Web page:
Mike Hosking: What's our plan if people won't get vaccinated?

Author
Mike Hosking,
Publish Date
Thu, 17 Jun 2021, 8:47PM
Pfizer has confirmed that about 1 million doses of its vaccine will be delivered to New Zealand during July. (Photo / AP)
Pfizer has confirmed that about 1 million doses of its vaccine will be delivered to New Zealand during July. (Photo / AP)

Mike Hosking: What's our plan if people won't get vaccinated?

Author
Mike Hosking,
Publish Date
Thu, 17 Jun 2021, 8:47PM

So here is one of many major questions around the vaccine roll out

The WHO still has to work out what we required by way of numbers for herd immunity, but they say its north of 80 percent.

A poll out this week in Australia has hesitancy at 26 percent - That’s people that most likely won’t get a jab. That number is down, but not much.

We are learning several things about being jabbed, not least of which appears to be the fact it doesn’t get you anything.

Obviously, if you’re frail and/or old it stops you dying or ending up in hospital, but for many people that isn’t and has never been the issue.

So you can’t travel, but you still need to quarantine.

There appear no particular rules around what you can and can’t do

Off shore, there are workplaces asking you for verification, but they don’t seem to be able to take it any further than that. In other words, they can’t make you get vaccinated.

So the big question around this both here and indeed everywhere is what is the end goal? What is the plan? What needs to be achieved before we are back to normal?

For this country, obviously it’s the borders. When do the borders re open? When can we travel with no MIQ, when can someone arrive with no MIQ?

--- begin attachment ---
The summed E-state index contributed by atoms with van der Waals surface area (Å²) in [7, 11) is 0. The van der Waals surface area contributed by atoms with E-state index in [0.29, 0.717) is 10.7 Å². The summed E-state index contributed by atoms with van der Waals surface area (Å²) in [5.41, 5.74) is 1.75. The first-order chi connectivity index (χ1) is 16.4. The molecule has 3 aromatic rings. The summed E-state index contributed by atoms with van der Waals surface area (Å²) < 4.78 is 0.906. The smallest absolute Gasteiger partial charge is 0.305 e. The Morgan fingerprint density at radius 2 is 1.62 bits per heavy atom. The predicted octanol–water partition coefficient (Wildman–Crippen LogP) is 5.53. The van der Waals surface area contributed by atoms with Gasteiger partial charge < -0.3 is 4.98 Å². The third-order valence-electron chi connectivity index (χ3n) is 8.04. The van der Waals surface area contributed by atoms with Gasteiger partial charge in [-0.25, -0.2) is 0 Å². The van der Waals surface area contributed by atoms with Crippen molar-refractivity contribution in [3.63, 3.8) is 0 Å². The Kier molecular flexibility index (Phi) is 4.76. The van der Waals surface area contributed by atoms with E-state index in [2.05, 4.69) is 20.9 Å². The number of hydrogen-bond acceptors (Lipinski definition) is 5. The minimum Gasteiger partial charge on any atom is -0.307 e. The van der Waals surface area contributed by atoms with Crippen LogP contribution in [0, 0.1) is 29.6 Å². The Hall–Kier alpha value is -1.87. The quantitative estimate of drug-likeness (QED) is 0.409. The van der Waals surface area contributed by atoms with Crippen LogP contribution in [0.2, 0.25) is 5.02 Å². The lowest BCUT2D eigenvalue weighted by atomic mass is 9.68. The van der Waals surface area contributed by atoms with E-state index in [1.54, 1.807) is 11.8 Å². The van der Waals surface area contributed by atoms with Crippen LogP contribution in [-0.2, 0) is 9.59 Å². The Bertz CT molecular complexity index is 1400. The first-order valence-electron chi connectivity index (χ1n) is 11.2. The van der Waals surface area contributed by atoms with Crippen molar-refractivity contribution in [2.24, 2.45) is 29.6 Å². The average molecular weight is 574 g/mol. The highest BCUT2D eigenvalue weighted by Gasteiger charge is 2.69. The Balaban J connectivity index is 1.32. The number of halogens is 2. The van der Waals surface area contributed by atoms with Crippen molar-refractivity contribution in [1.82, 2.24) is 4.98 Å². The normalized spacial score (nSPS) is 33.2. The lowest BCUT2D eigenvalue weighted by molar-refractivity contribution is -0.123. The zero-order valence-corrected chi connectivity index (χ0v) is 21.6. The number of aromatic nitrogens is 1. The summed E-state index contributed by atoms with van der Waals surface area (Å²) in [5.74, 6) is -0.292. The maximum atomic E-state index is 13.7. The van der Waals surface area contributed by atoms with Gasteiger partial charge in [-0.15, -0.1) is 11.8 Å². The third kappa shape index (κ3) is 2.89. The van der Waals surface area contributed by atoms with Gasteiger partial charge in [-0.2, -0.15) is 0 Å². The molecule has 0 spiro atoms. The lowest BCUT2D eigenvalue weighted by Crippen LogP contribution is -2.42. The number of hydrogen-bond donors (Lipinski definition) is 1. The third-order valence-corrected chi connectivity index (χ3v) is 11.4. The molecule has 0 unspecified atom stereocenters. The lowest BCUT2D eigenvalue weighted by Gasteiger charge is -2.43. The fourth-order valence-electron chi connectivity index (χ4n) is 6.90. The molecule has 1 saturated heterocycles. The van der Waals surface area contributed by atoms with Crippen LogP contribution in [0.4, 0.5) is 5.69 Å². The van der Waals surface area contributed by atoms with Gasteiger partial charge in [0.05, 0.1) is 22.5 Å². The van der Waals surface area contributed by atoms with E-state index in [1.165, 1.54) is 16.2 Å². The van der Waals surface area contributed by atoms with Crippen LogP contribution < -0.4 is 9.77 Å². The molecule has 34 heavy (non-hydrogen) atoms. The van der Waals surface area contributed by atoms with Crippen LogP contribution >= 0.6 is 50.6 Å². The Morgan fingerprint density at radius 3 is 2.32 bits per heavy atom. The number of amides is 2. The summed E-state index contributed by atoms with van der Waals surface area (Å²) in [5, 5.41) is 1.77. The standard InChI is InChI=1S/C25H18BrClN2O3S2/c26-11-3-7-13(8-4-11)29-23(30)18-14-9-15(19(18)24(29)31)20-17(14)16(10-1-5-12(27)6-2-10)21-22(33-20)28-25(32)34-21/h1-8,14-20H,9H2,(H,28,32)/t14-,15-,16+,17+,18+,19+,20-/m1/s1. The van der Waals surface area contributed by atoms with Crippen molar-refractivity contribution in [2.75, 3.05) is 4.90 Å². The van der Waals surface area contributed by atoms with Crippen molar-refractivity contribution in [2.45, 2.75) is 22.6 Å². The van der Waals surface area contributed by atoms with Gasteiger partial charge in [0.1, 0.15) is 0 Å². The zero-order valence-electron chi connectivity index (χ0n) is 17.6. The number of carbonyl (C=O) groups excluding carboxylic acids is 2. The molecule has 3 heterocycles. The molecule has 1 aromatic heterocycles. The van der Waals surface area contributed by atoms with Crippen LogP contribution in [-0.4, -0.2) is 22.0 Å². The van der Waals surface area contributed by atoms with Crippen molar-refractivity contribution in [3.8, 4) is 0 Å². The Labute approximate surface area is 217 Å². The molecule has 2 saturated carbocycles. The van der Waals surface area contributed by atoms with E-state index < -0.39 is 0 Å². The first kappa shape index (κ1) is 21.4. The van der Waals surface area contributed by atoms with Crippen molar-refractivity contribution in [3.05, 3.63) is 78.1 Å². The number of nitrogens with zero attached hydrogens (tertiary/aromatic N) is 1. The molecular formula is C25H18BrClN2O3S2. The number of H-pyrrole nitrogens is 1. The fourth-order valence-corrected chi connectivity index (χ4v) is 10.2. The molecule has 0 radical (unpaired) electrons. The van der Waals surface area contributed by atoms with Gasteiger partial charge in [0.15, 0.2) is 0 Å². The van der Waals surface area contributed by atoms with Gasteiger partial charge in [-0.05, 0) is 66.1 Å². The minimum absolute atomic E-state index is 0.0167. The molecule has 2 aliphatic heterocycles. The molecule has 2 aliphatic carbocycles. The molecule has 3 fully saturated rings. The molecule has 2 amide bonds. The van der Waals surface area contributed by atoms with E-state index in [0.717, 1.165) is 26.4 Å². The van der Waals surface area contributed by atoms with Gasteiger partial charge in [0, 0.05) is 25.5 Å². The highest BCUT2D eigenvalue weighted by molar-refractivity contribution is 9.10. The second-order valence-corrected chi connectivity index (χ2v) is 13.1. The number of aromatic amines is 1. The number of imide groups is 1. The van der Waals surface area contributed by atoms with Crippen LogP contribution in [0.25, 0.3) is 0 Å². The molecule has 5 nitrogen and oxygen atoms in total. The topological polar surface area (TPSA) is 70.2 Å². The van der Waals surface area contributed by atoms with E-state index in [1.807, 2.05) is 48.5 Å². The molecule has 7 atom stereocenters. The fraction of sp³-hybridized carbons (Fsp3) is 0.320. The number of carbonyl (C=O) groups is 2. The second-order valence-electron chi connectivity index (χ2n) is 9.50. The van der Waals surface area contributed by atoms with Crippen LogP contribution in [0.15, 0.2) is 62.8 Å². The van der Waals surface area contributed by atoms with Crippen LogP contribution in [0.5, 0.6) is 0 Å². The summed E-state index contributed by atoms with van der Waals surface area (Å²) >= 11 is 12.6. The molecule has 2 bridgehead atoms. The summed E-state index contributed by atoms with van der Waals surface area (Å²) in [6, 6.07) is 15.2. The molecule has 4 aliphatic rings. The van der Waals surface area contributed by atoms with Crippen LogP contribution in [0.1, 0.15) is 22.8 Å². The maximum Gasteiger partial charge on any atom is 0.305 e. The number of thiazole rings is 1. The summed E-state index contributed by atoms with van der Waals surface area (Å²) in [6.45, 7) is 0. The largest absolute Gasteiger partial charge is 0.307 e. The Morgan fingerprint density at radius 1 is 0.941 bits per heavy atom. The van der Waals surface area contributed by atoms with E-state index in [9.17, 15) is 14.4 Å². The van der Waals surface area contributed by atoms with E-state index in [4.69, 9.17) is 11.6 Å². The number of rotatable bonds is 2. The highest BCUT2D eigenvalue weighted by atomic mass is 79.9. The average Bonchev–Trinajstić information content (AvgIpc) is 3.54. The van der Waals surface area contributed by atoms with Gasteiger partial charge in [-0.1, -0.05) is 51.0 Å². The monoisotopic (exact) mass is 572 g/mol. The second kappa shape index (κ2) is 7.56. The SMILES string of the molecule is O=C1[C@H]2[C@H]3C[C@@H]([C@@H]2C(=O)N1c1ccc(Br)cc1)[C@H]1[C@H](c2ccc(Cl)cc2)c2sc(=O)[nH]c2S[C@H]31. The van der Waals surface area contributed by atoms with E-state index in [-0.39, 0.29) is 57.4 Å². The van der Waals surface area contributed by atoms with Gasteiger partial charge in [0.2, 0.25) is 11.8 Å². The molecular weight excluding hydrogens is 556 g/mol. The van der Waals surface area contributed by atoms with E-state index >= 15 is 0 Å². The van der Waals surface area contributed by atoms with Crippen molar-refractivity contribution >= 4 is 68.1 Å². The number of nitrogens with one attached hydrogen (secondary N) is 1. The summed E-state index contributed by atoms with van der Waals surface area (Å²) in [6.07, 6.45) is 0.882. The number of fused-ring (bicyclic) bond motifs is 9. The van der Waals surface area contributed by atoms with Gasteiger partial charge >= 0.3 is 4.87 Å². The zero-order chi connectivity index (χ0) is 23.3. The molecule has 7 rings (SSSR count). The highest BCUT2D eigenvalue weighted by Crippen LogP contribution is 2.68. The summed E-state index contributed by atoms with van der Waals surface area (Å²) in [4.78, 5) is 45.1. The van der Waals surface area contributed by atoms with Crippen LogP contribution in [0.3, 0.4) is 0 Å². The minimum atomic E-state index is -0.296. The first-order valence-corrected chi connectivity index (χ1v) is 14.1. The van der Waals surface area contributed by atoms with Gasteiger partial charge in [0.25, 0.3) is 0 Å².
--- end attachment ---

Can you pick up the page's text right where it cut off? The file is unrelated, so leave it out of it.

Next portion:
How long do those rules last, what’s the vaccination rate, what happens if we need booster shots?

What is being handed out by way of proof that you have been jabbed?

And here’s the big one: if herd immunity is at 80 percent plus and countries can’t get beyond 75, then what? What’s the answer, what are we doing about it?

Even the countries with good roll outs like the US and Britain aren’t at 80 percent - what if they never get there?

What if they open with less than 80 percent, where does that leave us?

Needless to say, there appear no answers because, needless to say, it doesn’t appear anyone has really thought about it, or at least if they have, there don’t appear to be any answers.

What you might not have noticed, because time is like that, is that this thing has now gone well past a year, and we are half way through 2021 and we have already written off this year for borders.

Australia is talking well into 2022. What’s the bet, at the rate we are going, we will be here same time next year, asking the same questions?